Posted on July 15, 2015

The engine is a vital component of a car. What your heart does for your body, an engine does for your vehicle. But do large-size engines make for a better heart? Carmudi, the easiest means to sell or buy your car, searched far and wide to present global engine size preferences. Carmudi analyzed data based on more than 13 million visits to its website over the last three months and found that motorists in the Middle East prefer large-size engines (up to 4.6 litre in Qatar).

Mid-size engines dominate roads in Africa and Latin America (up to 2.8 litres in Ghana). In Asia, small-size engines are most popular (as small as 1.3 litre in Sri Lanka). The majority of motorists in Africa prefer to own cars with a mid-size engine as it fits best with the infrastructure in the region and is considered somewhat economical compared to larger engines. Carmudi data showed that a 2.8 litre engine is the most common engine size in Ghana, a country where roads are dominated by larger SUV type cars such as the Mitsubishi Pajero, Toyota Hilux and Ford Ranger.

Carmudi also found that in Africa, a significant portion of cars on the road are large-engined cars that are over ten years old. With improvements in engine technology in the past decade, newer cars with small-sized engines that are far more powerful than the old large-engine sized cars have now become available on the market. The car classifieds site also points to no changes in the short term, but at least by 2020, with strong economic growth, we will see an influx of newer car models on Africa's roads.

Does engine size matter 2 [].jpgIn the Middle East, the majority of motorists are die-hard SUV fans and this trend looks to continue in the near future. The low gas prices are no doubt fueling car buyers’ preferences for large-size engines. In Qatar, where a litre of petrol is $0.26, the best selling car is the 4.6 litre engine Toyota Land Cruiser. Carmudi highlights that in the last quarter 65% of car searches in the UAE, where the petrol price per litre is $0.47, were for cars with an engine size of at least 4.0 litres or more.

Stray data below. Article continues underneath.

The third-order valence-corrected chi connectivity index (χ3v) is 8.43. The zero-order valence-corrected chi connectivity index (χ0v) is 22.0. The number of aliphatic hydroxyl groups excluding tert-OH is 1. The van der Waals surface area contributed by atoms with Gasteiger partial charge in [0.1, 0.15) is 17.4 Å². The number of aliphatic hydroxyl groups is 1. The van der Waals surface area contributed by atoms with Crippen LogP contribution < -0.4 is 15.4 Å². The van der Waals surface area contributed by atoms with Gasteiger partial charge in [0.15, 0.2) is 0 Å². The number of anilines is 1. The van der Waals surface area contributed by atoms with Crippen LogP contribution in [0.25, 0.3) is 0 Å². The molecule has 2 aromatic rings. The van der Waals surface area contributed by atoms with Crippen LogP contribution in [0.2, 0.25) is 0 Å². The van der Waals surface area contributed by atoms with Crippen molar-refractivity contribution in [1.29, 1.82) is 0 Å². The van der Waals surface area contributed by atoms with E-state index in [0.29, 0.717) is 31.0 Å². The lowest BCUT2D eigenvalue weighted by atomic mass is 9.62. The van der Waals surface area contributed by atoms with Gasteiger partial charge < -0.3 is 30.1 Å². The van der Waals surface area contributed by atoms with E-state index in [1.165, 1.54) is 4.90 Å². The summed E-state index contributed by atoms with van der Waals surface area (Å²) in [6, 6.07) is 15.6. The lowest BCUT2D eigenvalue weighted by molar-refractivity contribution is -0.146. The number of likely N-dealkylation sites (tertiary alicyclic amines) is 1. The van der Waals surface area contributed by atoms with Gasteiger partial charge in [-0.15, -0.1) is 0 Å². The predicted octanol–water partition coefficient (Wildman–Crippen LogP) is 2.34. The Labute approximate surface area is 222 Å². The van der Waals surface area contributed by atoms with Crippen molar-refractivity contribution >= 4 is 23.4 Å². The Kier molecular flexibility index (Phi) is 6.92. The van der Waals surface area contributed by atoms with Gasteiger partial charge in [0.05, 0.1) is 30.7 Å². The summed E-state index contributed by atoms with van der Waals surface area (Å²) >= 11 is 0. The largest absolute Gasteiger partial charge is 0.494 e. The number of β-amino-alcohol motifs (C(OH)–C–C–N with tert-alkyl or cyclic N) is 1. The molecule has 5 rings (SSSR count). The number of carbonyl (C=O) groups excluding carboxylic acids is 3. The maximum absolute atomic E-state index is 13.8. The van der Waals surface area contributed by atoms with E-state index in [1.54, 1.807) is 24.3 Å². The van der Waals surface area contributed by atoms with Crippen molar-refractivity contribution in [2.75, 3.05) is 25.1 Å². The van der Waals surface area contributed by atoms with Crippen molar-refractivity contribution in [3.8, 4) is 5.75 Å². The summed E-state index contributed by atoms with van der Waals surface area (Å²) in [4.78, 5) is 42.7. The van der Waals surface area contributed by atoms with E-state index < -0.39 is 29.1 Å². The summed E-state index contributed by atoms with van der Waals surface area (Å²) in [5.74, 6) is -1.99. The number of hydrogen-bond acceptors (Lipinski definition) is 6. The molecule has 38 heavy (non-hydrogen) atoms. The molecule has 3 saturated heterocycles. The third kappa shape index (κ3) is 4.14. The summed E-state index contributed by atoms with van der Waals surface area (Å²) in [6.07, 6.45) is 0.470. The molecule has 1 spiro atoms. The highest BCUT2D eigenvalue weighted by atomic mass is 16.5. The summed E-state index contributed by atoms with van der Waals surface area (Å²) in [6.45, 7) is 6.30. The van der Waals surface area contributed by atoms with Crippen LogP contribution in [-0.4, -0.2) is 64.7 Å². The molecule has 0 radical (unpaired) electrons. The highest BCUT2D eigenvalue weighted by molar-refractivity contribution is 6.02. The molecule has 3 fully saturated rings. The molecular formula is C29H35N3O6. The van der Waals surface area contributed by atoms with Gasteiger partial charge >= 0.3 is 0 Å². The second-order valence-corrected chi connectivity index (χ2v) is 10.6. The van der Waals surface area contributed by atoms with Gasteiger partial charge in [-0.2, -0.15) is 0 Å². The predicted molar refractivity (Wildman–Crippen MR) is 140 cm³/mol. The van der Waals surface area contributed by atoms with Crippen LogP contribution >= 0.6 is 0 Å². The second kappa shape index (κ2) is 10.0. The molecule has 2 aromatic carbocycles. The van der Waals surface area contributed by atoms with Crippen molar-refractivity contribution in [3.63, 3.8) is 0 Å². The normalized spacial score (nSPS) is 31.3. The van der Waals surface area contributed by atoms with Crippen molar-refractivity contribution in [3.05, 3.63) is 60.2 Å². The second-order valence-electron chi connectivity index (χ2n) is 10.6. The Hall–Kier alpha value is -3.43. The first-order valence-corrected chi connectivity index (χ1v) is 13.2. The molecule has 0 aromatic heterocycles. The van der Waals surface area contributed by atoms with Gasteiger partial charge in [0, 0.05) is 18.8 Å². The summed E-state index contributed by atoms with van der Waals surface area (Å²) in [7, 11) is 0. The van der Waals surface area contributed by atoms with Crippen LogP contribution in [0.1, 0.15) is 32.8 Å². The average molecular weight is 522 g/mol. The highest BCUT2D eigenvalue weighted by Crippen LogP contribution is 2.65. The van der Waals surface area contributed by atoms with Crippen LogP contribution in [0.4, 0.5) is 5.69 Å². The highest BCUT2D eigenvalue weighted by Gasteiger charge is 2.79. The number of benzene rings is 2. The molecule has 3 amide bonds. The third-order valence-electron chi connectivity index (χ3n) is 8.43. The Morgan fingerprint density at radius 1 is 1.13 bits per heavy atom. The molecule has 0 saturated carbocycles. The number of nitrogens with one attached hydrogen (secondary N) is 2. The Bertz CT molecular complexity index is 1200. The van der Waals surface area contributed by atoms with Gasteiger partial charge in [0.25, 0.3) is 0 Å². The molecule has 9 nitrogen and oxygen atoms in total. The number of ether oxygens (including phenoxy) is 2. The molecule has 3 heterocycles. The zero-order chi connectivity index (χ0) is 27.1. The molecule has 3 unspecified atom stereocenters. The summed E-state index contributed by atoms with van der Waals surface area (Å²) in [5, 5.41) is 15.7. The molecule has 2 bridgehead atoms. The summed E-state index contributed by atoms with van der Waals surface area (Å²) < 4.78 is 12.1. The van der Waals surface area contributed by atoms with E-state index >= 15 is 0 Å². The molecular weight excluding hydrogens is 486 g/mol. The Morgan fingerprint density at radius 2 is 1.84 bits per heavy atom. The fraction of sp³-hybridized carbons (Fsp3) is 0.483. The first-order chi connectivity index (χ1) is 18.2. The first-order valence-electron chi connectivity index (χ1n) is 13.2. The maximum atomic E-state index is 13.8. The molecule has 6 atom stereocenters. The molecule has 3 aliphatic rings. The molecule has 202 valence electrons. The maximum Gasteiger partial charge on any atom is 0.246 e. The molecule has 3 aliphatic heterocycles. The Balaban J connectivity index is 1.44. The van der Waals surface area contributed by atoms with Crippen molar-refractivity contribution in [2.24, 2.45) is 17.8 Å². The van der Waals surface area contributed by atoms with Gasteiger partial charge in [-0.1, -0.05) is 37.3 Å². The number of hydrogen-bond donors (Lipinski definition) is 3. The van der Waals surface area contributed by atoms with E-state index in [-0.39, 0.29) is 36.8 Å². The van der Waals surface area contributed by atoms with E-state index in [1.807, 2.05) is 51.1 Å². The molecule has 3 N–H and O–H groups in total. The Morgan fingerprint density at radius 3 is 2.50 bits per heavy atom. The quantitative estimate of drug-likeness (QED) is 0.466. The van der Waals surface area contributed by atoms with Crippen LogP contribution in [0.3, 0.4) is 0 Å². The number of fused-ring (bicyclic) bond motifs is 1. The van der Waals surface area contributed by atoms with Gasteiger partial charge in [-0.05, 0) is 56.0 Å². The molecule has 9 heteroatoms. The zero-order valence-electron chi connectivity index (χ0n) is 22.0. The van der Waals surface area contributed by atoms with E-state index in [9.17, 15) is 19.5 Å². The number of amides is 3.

In Asia, motorists are not so keen to buy cars with large-size engines; the average engine size cruising on the streets is 1.7 litre. Carmudi found that in Indonesia, the most searched car online is the small-size engined Honda Jazz, followed by Bangladesh with the 1.8 litre Toyota Allion. This trend continues in Sri Lanka where only 18% of car buyers searched for large-size cars in the past three months. The higher fuel price in the region compared to others such as Middle East and Latin America might be the culprit behind this phenomenon.

Is the situation any different in the Western hemisphere? Well, in the United States, motorists prefer cars fitted with engines so large, they would be considered insane by motorists around the rest of the world. Well, except in Qatar. Interestingly, Americans share a different taste in cars compared to Europeans, where hybrid cars have started to gain popularity especially in Norway, Netherlands, Iceland, Estonia and Sweden. These countries recorded most sales of electric cars in 2014.

So will the engine size trend stay the same in these regions? Carmudi predicts that for the next decade motorists in the Middle East will stick with gas guzzling engines. In Africa, motorists will switch to newer more compact, efficient and powerful engines and in Asia, we are likely to see a switch to cars with hybrid engines.